"Lenny" Evokes Memory of an Angry Man
Portrait of Comedian at Brooks Atkinson
Bruce Becomes Symbol of Political Dissent
by Clive Barnes
The New York Times - May 27, 1971

Lenny Bruce made obscenity into a fine art and it killed him.  What is obscenity: Loose and vulgar talk about human genitalia, or kids starving in ghettos, humorous celebrations of sexual intercourse or men getting blown to pieces by grenades/  Obscenity is usually in the mouth of the listener.

Julian Barry's play, "Lenny", which opened last night at the Brooks Atkinson Theater, is a curious play, but a dynamite shtick of theater.  It raises issues, twists nerves and at times rages with scatological fury.  It is neither for the prurient nor the prudish - but neither was Lenny Bruce.  It also has a virtuosos performance of fevered energy and measured distinction by Cliff Gorman as Lenny.  The first-night audience gave him a standing ovation such as is rarely heard in a theater, and he deserved every last, hoarse hurrah.

The play is about Lenny Bruce, a Jewish nightclub comedian, satirist, iconoclast, sourpuss, humorist and unexpected latter-day martyr.  Lenny was abrasive and honest.  He didn't just milk sacred cows, he flayed them alive.  He spat dirty-mouthed insults at the church and the state, and he shocked, irritated and annoyed.  He was the warning graffiti on the wall.

The play is very largely composed of Lenny Bruce's own nightclub routines, and goes from his beginnings in 1951 to his solitary bathroom death from a drug overdose in 1966.  We see his marriage, his court cases and, at times, his fantasies.  We hear his mocking attacks on the Establishment, his scorn for the misuse of words, his hatred of cant and hypocrisy.

We don't see much of his drug-taking or drinking.  We don't see the body wasting, the talent eroding, the slack jaw, the forgotten lines, the lost control.  I didn't much admire Bruce's nightclub act.  I wasn't then ready for it; many people weren't.  And I didn't then understand the moral fervor behind it.  The two or three times I saw him, pretty much toward the end of his career, he seemed like an incompetent, foul-mouthed loudmouth. But then, I never saw the real Lenny Bruce.

And of course this play doesn't show us the real Lenny Bruce either; it takes Lenny as a symbol of free speech and political heterodoxy.  I think it whitewashes aspects of his character - I guess after what happened in his lifetime he may deserve it - but does present his uncompromising honesty and his all-American insurgency.  It also indicates, I believe with justice, that his reckoning with society was prompted as much by his political irreverence and candor as his continual stream of obscenity.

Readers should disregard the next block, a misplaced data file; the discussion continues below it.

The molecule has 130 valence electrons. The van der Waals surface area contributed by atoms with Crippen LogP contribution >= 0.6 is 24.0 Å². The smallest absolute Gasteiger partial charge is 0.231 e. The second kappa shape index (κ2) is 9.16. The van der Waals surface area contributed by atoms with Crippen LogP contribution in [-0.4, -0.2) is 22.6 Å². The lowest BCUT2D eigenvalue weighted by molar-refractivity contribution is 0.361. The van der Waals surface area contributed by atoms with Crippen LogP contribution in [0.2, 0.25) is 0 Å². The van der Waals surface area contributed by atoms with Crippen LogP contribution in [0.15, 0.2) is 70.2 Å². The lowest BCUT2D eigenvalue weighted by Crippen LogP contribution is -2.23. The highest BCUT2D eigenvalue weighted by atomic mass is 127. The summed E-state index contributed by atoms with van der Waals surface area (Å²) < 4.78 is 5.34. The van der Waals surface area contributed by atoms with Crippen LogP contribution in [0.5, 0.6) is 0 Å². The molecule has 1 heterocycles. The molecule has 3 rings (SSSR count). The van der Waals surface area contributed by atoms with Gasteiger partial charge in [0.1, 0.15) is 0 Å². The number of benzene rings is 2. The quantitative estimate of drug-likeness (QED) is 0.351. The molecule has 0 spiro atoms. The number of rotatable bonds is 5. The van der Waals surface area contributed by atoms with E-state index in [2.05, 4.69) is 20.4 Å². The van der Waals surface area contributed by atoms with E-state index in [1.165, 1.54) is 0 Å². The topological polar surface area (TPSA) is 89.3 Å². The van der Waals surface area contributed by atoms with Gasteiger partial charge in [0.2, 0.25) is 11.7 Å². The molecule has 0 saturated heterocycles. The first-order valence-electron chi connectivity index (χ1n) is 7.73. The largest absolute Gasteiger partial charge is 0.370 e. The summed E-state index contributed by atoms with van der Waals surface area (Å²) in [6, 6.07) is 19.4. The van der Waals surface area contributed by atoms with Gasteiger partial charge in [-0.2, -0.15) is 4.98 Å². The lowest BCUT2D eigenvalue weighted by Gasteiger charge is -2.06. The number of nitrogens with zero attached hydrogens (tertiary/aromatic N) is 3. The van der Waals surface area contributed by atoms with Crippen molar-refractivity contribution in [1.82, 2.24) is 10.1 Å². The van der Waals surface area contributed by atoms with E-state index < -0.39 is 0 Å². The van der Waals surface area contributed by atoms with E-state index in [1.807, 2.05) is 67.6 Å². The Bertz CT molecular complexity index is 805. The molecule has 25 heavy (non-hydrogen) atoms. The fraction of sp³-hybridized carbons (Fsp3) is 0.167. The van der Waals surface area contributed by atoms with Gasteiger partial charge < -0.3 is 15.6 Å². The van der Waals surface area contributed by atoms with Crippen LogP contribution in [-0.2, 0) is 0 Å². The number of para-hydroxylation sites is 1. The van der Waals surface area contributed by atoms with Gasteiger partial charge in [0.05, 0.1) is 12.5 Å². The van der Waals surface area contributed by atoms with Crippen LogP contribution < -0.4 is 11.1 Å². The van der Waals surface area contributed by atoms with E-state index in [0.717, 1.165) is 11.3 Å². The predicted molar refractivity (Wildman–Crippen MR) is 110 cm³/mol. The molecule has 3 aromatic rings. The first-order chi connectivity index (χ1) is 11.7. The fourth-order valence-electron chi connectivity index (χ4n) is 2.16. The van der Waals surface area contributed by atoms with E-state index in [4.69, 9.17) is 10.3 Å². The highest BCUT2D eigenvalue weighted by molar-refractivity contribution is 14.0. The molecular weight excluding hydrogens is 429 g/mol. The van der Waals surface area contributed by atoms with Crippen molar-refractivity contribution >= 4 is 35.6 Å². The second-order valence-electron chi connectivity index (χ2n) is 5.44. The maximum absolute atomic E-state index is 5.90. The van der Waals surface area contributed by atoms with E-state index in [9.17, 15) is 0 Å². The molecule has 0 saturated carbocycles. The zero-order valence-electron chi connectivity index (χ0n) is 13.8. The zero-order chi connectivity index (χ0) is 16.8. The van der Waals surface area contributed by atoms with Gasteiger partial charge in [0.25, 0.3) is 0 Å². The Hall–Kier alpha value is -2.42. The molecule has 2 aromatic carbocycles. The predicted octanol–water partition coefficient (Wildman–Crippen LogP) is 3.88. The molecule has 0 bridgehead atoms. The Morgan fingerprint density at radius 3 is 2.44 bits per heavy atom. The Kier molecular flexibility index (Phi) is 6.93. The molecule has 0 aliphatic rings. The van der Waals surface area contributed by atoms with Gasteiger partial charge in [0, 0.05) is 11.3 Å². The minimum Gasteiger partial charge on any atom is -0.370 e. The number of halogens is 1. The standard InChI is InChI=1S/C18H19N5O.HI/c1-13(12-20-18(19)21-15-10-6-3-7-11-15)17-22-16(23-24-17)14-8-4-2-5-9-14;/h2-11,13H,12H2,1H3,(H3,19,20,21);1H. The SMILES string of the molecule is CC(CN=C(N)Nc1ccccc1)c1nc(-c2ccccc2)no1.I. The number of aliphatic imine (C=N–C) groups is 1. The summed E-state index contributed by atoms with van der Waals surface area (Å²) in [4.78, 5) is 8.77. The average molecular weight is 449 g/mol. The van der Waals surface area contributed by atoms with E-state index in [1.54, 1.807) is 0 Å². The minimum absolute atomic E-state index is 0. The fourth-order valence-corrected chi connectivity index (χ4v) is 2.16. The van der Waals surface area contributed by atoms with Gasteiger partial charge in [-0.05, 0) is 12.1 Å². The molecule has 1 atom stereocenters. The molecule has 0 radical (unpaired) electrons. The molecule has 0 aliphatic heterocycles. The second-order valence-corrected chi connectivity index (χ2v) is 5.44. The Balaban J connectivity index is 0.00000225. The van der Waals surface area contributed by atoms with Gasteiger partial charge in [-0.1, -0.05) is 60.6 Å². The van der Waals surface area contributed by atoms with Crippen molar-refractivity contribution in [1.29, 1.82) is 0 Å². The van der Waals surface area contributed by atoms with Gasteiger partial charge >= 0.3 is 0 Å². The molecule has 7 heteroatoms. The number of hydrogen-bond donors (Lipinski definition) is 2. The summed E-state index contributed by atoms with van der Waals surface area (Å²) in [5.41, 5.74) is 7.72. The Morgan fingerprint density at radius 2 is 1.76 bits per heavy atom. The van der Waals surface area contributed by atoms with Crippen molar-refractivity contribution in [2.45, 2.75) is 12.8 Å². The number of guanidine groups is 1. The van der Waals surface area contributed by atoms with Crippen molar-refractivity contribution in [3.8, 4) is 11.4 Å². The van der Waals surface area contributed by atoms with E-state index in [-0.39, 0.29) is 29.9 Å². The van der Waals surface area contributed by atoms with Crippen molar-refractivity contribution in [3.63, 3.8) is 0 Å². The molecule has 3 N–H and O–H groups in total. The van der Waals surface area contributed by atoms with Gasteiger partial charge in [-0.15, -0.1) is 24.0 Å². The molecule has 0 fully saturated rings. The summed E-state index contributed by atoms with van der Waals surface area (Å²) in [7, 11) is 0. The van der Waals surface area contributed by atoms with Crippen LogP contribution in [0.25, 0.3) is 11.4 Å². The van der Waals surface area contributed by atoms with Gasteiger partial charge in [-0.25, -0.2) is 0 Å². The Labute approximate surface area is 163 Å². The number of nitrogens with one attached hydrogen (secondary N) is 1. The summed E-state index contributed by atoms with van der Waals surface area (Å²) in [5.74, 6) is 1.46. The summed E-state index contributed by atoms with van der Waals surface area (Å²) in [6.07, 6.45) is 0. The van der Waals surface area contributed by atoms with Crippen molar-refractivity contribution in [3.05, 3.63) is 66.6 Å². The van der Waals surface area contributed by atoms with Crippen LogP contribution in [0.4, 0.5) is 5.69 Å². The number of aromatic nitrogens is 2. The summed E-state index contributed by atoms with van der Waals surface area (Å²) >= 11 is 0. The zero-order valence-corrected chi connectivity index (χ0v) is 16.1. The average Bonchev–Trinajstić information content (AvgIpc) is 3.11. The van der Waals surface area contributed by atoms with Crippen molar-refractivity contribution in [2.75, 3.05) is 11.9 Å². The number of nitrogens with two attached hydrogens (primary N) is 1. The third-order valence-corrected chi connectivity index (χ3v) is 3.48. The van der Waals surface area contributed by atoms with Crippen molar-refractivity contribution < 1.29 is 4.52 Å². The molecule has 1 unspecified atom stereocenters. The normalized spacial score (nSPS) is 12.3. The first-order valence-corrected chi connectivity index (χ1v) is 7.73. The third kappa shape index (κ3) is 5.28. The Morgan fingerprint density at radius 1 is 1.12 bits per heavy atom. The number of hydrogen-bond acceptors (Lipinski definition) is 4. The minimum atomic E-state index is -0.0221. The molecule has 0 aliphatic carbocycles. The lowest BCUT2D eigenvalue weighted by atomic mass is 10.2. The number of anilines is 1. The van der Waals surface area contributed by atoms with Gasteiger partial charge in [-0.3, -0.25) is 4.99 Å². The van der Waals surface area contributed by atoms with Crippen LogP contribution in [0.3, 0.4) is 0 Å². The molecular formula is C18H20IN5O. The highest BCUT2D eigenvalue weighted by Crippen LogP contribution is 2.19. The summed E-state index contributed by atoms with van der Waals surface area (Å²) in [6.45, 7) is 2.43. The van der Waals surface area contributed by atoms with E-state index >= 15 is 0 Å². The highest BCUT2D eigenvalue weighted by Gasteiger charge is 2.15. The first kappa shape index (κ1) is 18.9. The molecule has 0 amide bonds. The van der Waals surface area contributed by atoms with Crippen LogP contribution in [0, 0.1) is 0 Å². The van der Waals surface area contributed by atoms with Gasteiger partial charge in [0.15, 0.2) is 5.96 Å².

It also shows the fun of Bruce.  When I saw Bruce, white and ferret-faced caught in a spotlight of notoriety and trying to face the horrors, the guy wasn't very funny.  But this play, like his books, sayings and records, puts it straight.  Apart from the obvious trickle of obscenity, which you can find loathsome, unnoticeable or liberating according to yourself, there was here a bitter Swiftian sense of the ridiculous and the courage of a David facing a Goliath with just a slingshot of shocking obscenity to defend himself with.

Tom O'Horgan has taken the play, with its multiplicity of nightclub scenes, and given it a phantasmagoric style.  He has made it into an American nightmare - full of crazy judges, tribal chieftains, lepers, jazz musicians, irreverent priests, naked prophets and the whole pressure-cooked madness of the neurotic was of life.

In part the style comes from Mr. O'Horgan's staging of "Tom Paine" and to a lesser extent "Hair", but it is more innovative than either in its use of parody and blockbusting theatrical trickery.  Here he is most imaginatively helped by the giant scenery of Robin Wagner, who provides the play with a truly Wagnerian sense of gods and twilight.

Where Mr. O'Horgan has been very successful is in capturing the pace and sleaziness of show business, and little nightclubs, and bands that laugh and customers that don't.  There are some neatly turned performances here. Joe Silver turning up everywhere in a number of roles, and each one a joy, and Jane House as Rusty, Lenny's stripper wife, is both convincingly attractive and cool.  But of course Lenny is "Lenny" and Lenny is Cliff Gorman.

Mr. Gorman doesn't look much like Bruce, and he doesn't even sound much like Bruce.  But he does have a fantastic gift for mimicry, an absolutely driven style that hammers and hammers home to the audience, relentless, mocking and acerbic.  Mr. Gorman is on that stage for hours and hours and hours, facing the audience, belting the material, and also revealing the scalding anger of a man who didn't want to be misunderstood.  This is a performance that cannot fail to make a major star out of Mr. Gorman - the man is a consummate actor.

Irony, irony all is irony.  What Bruce got busted for in private nightclubs is here being displayed in Broadway theater just five years after his death.  And a man who died penniless and alone will probably make plenty of bread for the ones who come after.  Perhaps he would have seen the joke.

So there is "Lenny", dirty, fierce and shook-up.  Many people will be offended by "Lenny" and I would humbly suggest that they don't go to see it.  But always remember, sticks and stones may break your bones, but hard words never hurt you.  Once in a while a few hard words can be refreshing.  I found "Lenny" sad, funny and yes, refreshing.  The last laugh is with Mr. Bruce.

Copyright The New York Times Company.  All rights reserved.

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